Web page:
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Fish and Seafood

What trends offer opportunities on the European frozen white fish market?

On the European market for frozen white fish, demand for sustainability certification, quality labels and responsible sourcing is growing. Developments in both products and packaging reflect consumers’ increasing preference for convenience food. There are opportunities for new species, especially if you offer client-specific production.

Which trends offer opportunities on the European frozen tuna market?

The European market for frozen tuna is under pressure, especially for yellow fin tuna. Sustainability of tuna fisheries is becoming a major issue of concern to policymakers and international organisations in Europe and worldwide. Your tuna fishery’s level of sustainability will therefore be the key to success. Value addition also offers interesting opportunities.


What trends offer opportunities on the European frozen shrimp market?

Diseases and quality issues on shrimp farms negatively affected trade in 2015 and 2016. However, European imports show some promising recovery. Sustainability certification and responsible sourcing are becoming increasingly important on the European market for frozen shrimp, especially in northern and western Europe. In addition, a preference for convenience food drives demand for value-added shrimp.


Exporting pangasius to Europe

Pangasius is one of the most farmed fish in the world, but especially in 2017 the EU import value of pangasius has decreased incredibly. The EU import value decreased from €331 million in 2013 to €245 million in 2017; a loss of more than 25%. All major markets imported less pangasius, with the exception of the UK. The two most important reasons for the general decline are the negative perception of the product among certain buyers and consumers, and the competition with other white fish species, most importantly Alaska pollock and in some markets also cod.

Exporting frozen crustaceans to Finland

Finland is a relatively small EU market for processed fish and seafood. In 2012, Finland imported 1.2 thousand tonnes of frozen crustaceans with a value of €9.1 million. The food retail market in Finland is highly concentrated. Almost all fishery products, including processed, are sold through the supermarkets, hypermarkets and other stores that belong to one of the few retail chain groups. Finnish retail is vertically integrated with sourcing (wholesale) and distribution companies.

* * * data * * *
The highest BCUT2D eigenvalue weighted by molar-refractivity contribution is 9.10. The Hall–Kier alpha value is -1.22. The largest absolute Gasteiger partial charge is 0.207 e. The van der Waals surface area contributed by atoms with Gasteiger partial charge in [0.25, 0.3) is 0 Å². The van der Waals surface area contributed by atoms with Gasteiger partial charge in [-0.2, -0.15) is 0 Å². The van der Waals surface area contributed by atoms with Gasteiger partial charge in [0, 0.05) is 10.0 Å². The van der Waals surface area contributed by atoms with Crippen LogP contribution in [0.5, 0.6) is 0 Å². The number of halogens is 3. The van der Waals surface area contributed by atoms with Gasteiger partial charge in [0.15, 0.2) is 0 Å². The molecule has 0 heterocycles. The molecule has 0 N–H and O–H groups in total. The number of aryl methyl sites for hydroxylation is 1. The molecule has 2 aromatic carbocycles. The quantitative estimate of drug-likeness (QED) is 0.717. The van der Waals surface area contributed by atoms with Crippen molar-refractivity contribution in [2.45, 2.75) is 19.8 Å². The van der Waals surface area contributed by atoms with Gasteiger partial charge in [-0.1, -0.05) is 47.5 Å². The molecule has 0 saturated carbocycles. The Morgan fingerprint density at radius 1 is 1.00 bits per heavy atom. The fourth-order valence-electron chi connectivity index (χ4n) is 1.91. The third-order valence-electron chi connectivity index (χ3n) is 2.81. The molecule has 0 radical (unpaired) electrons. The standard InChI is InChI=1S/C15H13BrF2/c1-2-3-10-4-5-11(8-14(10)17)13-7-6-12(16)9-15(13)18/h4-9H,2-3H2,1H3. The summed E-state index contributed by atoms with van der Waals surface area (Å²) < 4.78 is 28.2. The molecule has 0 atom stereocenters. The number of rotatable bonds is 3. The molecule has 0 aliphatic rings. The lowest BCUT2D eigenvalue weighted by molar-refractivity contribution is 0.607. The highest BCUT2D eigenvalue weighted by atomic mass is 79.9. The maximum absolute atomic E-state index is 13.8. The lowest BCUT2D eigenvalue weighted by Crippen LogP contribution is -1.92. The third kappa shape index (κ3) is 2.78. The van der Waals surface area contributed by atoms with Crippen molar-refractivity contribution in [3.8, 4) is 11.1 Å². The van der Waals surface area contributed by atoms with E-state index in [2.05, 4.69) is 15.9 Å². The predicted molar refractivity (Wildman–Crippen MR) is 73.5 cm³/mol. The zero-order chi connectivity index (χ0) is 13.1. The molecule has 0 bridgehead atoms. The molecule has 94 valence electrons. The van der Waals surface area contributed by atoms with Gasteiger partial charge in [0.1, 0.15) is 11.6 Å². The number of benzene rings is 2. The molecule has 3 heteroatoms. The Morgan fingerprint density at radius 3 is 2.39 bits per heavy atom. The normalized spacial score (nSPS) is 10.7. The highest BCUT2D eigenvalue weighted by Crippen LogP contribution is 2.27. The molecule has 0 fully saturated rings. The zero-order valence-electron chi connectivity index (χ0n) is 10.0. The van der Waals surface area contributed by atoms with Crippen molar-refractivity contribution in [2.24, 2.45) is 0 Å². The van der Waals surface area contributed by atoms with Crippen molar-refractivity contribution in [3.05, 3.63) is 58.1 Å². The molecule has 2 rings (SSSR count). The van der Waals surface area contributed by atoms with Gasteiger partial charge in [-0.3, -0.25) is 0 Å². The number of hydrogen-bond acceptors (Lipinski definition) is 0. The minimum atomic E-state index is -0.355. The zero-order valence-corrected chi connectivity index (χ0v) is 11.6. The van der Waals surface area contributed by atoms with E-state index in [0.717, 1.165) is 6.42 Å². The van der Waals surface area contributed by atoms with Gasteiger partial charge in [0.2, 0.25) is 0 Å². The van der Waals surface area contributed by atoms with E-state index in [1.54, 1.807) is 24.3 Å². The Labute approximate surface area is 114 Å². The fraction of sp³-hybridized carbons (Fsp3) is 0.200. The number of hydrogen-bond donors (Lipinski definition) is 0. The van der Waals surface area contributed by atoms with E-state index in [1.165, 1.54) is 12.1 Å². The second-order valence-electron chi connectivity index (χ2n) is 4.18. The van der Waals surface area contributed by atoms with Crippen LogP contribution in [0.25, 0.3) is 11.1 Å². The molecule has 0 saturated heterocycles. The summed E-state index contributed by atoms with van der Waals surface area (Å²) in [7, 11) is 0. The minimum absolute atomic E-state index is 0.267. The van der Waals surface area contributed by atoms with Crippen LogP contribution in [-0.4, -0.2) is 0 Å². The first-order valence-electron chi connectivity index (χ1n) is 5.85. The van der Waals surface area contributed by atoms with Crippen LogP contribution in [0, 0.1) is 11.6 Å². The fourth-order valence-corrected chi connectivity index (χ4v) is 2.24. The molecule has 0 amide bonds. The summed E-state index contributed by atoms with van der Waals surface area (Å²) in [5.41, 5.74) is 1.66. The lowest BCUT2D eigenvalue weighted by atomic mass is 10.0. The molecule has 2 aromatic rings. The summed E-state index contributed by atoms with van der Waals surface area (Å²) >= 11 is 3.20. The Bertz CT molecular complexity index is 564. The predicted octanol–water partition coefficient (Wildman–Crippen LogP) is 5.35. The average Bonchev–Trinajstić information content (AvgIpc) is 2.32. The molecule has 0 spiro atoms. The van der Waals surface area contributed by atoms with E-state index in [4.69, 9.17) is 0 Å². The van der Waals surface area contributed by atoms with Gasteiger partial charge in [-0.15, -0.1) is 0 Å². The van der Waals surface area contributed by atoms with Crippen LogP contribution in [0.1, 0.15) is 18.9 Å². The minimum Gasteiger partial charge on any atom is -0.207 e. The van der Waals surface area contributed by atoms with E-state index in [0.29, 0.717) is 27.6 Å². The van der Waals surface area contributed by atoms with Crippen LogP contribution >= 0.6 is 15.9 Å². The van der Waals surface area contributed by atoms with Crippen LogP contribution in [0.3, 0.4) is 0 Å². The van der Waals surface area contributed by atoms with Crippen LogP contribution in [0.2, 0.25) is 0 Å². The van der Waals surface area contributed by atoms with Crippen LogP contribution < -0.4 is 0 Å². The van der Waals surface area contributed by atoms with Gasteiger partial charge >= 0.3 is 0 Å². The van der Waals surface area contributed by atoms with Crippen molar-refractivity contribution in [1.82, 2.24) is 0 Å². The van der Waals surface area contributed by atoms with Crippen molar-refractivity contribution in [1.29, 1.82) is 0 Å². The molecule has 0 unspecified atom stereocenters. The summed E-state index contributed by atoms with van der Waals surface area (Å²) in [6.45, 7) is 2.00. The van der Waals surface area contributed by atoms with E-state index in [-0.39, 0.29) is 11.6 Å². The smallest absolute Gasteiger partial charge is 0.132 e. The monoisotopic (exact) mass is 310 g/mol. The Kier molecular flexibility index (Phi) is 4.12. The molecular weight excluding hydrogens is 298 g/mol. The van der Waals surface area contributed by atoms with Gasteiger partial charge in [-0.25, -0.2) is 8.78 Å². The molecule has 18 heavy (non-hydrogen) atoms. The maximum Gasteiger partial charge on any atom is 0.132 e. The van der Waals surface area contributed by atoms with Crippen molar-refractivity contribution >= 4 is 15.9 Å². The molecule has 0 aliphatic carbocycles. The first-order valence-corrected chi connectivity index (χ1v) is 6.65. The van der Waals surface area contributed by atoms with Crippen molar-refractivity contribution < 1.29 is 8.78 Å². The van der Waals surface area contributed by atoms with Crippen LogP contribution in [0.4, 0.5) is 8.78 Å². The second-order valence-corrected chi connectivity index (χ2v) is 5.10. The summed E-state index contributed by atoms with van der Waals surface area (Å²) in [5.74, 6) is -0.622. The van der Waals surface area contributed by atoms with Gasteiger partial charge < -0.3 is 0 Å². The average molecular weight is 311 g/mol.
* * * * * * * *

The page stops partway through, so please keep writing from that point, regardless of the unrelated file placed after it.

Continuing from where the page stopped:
Exporting frozen organic seafood to Europe

Consumption of organic seafood continues to increase year on year, as consumers are increasingly aware about what they eat. Most organic seafood consumed in Europe comes from European farms, from outside Europe it is mainly organic shrimp. New product launches, supportive strategies of the large food retailers, and an on-going trend of increasing awareness among consumers will continue to support market growth in the next years.


Exporting fresh tuna to Europe

Fresh tuna is a high-value product in the European market. Most of the fresh tuna imported is Yellowfin and Albacore tuna. The top three markets are Spain, France and Italy. Growth markets are Portugal, Belgium, United Kingdom and Italy, due to the growing popularity of Sushi in several parts of Europe.


Exporting frozen tuna to Europe

The lion’s share of frozen whole tuna imported into Europe is used for canning, with the balance left for processing into loins or steaks. The most promising markets for frozen tuna in Europe are Spain and France, followed at a distance by Italy, Portugal, the United Kingdom and Germany. As there is growing concern about the sustainability of tuna fisheries, your tuna fishery’s level of sustainability will be the key to the success of your business.


Exporting octopus to Europe

Octopus is mainly consumed in Southern European countries such as Italy and Spain. Europe mostly depends on imports from North African countries such as Morocco and Mauritania and European countries such as Spain and Portugal. The supply of octopus also comes from other countries such as Mexico and Indonesia, although imports from these countries are relatively lower. If you want to export octopus to Europe, the best opportunities are to approach importers in Spain and Italy.


What requirements should your product comply with to be allowed on European markets?

As one of the largest markets worldwide, Europe can be an interesting target market for fish and seafood. But first, you must fully understand the European Union’s legal requirements that apply to your fish and seafood products. Understanding is the first thing, after which follows the route towards compliance. Read further to improve your understanding of the legal requirements as well as the additional requirements that European buyers may ask from you.


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